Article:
Note from the Editor… After Chris’ last blog several people asked to hear a more detailed explanation of Jack’s experience.
Do you like snapshots? A picture that captures a moment in time, depicts a slice of modern Britain. It might present an image, but on its own, it lacks any explanation or commentary on how we arrived at that moment.
So, ‘This is England’: My snapshot and explanation of a day last week.
It’s Friday morning and Jack is released from prison.
With a weekend stretching ahead, Friday is not the most helpful day for a release. Jack had been recalled to prison a few months earlier for breaking the terms of his release licence.
He is 26, has no drug issues, but does have a string of prison sentences around burglary. In this last sentence Jack asked for help, in writing… This is unusual and suggested a high level of motivation to change.
I have often written about this critical period, describing it as a ‘small window of opportunity’ to support this fledgling motivation. It really doesn’t last very long.
So, Jack is let out of HMP… With no money because you do not get a discharge grant if you have been recalled. Critically he also has no ID (his previous housing dumped his belongings a month after his recall), no possessions and no clothes, bar those he is wearing.
No means of identifying oneself in 21st century England means no bank account, which means no benefit payment… A first benefit payment could take up to three weeks anyway, or longer given Universal Credit is now being rolled out in our area.
Even help from the food bank requires a referral – you can’t just turn up. A GP could do the referral, but Jack hasn’t got one and he’s got no means of cooking/heating food.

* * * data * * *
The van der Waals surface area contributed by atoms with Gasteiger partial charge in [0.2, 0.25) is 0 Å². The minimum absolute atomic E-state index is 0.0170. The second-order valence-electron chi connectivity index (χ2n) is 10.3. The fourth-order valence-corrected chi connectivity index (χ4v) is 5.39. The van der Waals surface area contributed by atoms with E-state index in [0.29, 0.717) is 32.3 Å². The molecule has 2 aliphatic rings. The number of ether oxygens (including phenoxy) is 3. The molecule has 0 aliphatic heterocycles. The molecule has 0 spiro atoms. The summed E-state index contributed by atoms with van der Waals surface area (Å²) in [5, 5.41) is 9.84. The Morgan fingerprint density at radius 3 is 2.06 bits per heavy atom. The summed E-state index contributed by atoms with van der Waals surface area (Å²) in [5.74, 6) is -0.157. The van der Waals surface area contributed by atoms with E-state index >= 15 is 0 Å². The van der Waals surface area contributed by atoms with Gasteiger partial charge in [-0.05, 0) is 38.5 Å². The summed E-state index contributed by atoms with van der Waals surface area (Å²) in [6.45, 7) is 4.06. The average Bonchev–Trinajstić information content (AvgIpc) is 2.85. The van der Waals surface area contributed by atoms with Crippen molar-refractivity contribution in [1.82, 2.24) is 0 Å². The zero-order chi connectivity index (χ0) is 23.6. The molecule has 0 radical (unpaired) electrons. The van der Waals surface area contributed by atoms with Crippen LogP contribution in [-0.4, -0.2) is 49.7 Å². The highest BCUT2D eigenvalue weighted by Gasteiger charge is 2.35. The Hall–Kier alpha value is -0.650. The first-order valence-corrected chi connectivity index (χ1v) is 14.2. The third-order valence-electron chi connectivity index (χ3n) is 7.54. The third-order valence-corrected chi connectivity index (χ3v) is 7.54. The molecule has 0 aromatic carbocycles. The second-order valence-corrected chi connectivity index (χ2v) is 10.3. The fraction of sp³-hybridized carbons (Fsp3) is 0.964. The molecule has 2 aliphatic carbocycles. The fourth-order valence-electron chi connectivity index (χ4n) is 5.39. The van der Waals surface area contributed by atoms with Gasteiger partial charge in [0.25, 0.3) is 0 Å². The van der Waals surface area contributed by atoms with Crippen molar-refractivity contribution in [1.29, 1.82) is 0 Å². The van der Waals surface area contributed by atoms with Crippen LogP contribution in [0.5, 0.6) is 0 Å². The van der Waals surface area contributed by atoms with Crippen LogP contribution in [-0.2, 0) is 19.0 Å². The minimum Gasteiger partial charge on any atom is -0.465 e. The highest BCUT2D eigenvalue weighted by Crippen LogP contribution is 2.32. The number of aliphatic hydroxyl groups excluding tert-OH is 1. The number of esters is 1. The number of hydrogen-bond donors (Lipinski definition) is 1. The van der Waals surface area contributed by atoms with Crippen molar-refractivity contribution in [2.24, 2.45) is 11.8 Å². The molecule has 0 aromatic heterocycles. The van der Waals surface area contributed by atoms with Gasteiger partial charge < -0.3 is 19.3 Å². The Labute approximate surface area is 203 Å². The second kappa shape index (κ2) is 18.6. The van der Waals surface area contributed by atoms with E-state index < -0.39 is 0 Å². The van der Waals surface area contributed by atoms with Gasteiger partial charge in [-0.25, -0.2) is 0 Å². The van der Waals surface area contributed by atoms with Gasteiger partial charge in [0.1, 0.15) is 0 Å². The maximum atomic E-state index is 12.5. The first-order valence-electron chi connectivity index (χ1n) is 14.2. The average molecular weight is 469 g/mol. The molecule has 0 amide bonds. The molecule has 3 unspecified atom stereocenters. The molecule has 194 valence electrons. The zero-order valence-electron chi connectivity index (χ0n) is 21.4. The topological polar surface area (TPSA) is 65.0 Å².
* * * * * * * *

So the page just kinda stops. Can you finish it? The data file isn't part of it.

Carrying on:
He is at rock bottom, but remarkably is avoiding reoffending.
The local authority housing officer refuses to accept that he is vulnerable and he therefore needs to be on the streets, homeless for a minimum of 10 nights before they will provide some support.
How much clearer can society be that we are not going to help?
The lead from government has been a push towards families; keen that relatives should increase their support. But Jack has no family to turn to and no safety net of caring friends.
He has nothing.
Over many years, brick by brick, the welfare system has been dismantled. Presumably, based on the evidence above, the state has saved some money because it is no longer providing any meaningful welfare support to Jack. But on the other side of the balance sheet is the cost of giving people like Jack little alternative to crime – a stark reality that costs society billions… £15 billion a year to be exact.
The tragedy for all of us is this is happening to hundreds of young men every week.
p.s. Update… Jack now has his birth certificate, a bank account and a doctor, but still no benefits and he is entering his fourth week out of prison.
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